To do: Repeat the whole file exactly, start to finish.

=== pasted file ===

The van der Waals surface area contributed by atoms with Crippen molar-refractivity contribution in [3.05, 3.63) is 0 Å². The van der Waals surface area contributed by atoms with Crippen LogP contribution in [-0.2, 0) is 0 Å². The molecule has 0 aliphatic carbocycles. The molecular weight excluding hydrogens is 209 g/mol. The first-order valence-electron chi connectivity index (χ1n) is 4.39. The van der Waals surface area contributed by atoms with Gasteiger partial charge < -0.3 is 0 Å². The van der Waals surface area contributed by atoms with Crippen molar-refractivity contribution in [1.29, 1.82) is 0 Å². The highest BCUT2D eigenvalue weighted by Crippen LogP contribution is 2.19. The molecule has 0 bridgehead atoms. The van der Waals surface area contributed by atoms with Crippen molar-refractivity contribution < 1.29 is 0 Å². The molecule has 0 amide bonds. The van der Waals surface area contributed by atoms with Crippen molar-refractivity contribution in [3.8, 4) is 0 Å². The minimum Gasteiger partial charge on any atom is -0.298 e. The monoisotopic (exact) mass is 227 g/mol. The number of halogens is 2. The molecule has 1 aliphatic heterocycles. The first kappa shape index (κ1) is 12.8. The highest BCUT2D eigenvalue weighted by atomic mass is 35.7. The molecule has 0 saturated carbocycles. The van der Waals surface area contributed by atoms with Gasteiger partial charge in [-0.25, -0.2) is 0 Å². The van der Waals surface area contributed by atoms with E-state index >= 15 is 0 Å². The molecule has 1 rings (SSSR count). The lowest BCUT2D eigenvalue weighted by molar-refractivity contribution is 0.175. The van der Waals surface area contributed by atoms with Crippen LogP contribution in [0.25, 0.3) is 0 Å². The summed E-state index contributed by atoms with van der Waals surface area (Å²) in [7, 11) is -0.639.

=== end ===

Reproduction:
The van der Waals surface area contributed by atoms with Crippen molar-refractivity contribution in [3.05, 3.63) is 0 Å². The van der Waals surface area contributed by atoms with Crippen LogP contribution in [-0.2, 0) is 0 Å². The molecule has 0 aliphatic carbocycles. The molecular weight excluding hydrogens is 209 g/mol. The first-order valence-electron chi connectivity index (χ1n) is 4.39. The van der Waals surface area contributed by atoms with Gasteiger partial charge < -0.3 is 0 Å². The van der Waals surface area contributed by atoms with Crippen molar-refractivity contribution in [1.29, 1.82) is 0 Å². The highest BCUT2D eigenvalue weighted by Crippen LogP contribution is 2.19. The molecule has 0 bridgehead atoms. The van der Waals surface area contributed by atoms with Crippen molar-refractivity contribution < 1.29 is 0 Å². The molecule has 0 amide bonds. The van der Waals surface area contributed by atoms with Crippen molar-refractivity contribution in [3.8, 4) is 0 Å². The minimum Gasteiger partial charge on any atom is -0.298 e. The monoisotopic (exact) mass is 227 g/mol. The number of halogens is 2. The molecule has 1 aliphatic heterocycles. The first kappa shape index (κ1) is 12.8. The highest BCUT2D eigenvalue weighted by atomic mass is 35.7. The molecule has 0 saturated carbocycles. The van der Waals surface area contributed by atoms with Gasteiger partial charge in [-0.25, -0.2) is 0 Å². The van der Waals surface area contributed by atoms with E-state index >= 15 is 0 Å². The molecule has 1 rings (SSSR count). The lowest BCUT2D eigenvalue weighted by molar-refractivity contribution is 0.175. The van der Waals surface area contributed by atoms with Crippen LogP contribution in [0.25, 0.3) is 0 Å². The summed E-state index contributed by atoms with van der Waals surface area (Å²) in [7, 11) is -0.639.